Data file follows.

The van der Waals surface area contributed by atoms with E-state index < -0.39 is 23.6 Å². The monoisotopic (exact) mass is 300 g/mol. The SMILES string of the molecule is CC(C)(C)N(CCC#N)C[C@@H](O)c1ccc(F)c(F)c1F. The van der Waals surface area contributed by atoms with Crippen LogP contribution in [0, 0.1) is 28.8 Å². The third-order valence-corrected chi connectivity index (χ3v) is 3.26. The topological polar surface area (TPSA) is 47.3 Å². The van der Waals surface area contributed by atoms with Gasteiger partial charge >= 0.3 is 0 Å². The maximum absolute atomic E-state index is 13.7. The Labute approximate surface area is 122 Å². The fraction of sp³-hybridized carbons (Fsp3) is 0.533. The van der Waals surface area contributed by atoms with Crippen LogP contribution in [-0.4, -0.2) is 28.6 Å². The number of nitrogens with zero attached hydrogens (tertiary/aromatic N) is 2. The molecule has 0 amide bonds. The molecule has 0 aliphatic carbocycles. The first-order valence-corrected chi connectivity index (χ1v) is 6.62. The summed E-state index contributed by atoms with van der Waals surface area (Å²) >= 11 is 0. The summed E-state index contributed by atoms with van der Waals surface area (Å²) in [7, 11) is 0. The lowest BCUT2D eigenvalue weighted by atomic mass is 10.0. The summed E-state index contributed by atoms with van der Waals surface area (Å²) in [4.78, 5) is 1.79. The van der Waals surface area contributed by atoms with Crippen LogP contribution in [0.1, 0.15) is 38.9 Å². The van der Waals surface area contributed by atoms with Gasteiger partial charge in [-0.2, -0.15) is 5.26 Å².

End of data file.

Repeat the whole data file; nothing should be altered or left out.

The van der Waals surface area contributed by atoms with E-state index < -0.39 is 23.6 Å². The monoisotopic (exact) mass is 300 g/mol. The SMILES string of the molecule is CC(C)(C)N(CCC#N)C[C@@H](O)c1ccc(F)c(F)c1F. The van der Waals surface area contributed by atoms with Crippen LogP contribution in [0, 0.1) is 28.8 Å². The third-order valence-corrected chi connectivity index (χ3v) is 3.26. The topological polar surface area (TPSA) is 47.3 Å². The van der Waals surface area contributed by atoms with Gasteiger partial charge >= 0.3 is 0 Å². The maximum absolute atomic E-state index is 13.7. The Labute approximate surface area is 122 Å². The fraction of sp³-hybridized carbons (Fsp3) is 0.533. The van der Waals surface area contributed by atoms with Crippen LogP contribution in [-0.4, -0.2) is 28.6 Å². The number of nitrogens with zero attached hydrogens (tertiary/aromatic N) is 2. The molecule has 0 amide bonds. The molecule has 0 aliphatic carbocycles. The first-order valence-corrected chi connectivity index (χ1v) is 6.62. The summed E-state index contributed by atoms with van der Waals surface area (Å²) >= 11 is 0. The summed E-state index contributed by atoms with van der Waals surface area (Å²) in [7, 11) is 0. The lowest BCUT2D eigenvalue weighted by atomic mass is 10.0. The summed E-state index contributed by atoms with van der Waals surface area (Å²) in [4.78, 5) is 1.79. The van der Waals surface area contributed by atoms with Crippen LogP contribution in [0.1, 0.15) is 38.9 Å². The van der Waals surface area contributed by atoms with Gasteiger partial charge in [-0.2, -0.15) is 5.26 Å².